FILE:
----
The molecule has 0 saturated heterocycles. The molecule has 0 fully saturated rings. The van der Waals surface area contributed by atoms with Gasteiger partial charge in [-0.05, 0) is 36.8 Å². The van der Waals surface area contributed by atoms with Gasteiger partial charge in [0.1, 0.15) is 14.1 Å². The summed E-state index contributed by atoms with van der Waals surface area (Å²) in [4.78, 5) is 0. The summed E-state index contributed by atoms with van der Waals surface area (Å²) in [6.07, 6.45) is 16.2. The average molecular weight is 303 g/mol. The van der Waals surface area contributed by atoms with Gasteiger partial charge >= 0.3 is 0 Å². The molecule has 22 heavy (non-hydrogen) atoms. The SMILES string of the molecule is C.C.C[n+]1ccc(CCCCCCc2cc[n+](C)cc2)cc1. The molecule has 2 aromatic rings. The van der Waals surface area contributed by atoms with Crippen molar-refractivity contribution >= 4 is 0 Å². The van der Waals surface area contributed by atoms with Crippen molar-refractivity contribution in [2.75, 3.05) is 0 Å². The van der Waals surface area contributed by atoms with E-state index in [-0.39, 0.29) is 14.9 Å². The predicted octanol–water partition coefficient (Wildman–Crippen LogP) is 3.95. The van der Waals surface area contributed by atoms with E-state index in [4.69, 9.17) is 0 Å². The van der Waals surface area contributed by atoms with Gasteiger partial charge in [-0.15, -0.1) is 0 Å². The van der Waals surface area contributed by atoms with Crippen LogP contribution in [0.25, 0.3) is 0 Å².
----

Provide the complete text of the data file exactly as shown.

The molecule has 0 saturated heterocycles. The molecule has 0 fully saturated rings. The van der Waals surface area contributed by atoms with Gasteiger partial charge in [-0.05, 0) is 36.8 Å². The van der Waals surface area contributed by atoms with Gasteiger partial charge in [0.1, 0.15) is 14.1 Å². The summed E-state index contributed by atoms with van der Waals surface area (Å²) in [4.78, 5) is 0. The summed E-state index contributed by atoms with van der Waals surface area (Å²) in [6.07, 6.45) is 16.2. The average molecular weight is 303 g/mol. The van der Waals surface area contributed by atoms with Gasteiger partial charge >= 0.3 is 0 Å². The molecule has 22 heavy (non-hydrogen) atoms. The SMILES string of the molecule is C.C.C[n+]1ccc(CCCCCCc2cc[n+](C)cc2)cc1. The molecule has 2 aromatic rings. The van der Waals surface area contributed by atoms with Crippen molar-refractivity contribution >= 4 is 0 Å². The van der Waals surface area contributed by atoms with Crippen molar-refractivity contribution in [2.75, 3.05) is 0 Å². The van der Waals surface area contributed by atoms with E-state index in [-0.39, 0.29) is 14.9 Å². The predicted octanol–water partition coefficient (Wildman–Crippen LogP) is 3.95. The van der Waals surface area contributed by atoms with E-state index in [4.69, 9.17) is 0 Å². The van der Waals surface area contributed by atoms with Gasteiger partial charge in [-0.15, -0.1) is 0 Å². The van der Waals surface area contributed by atoms with Crippen LogP contribution in [0.25, 0.3) is 0 Å².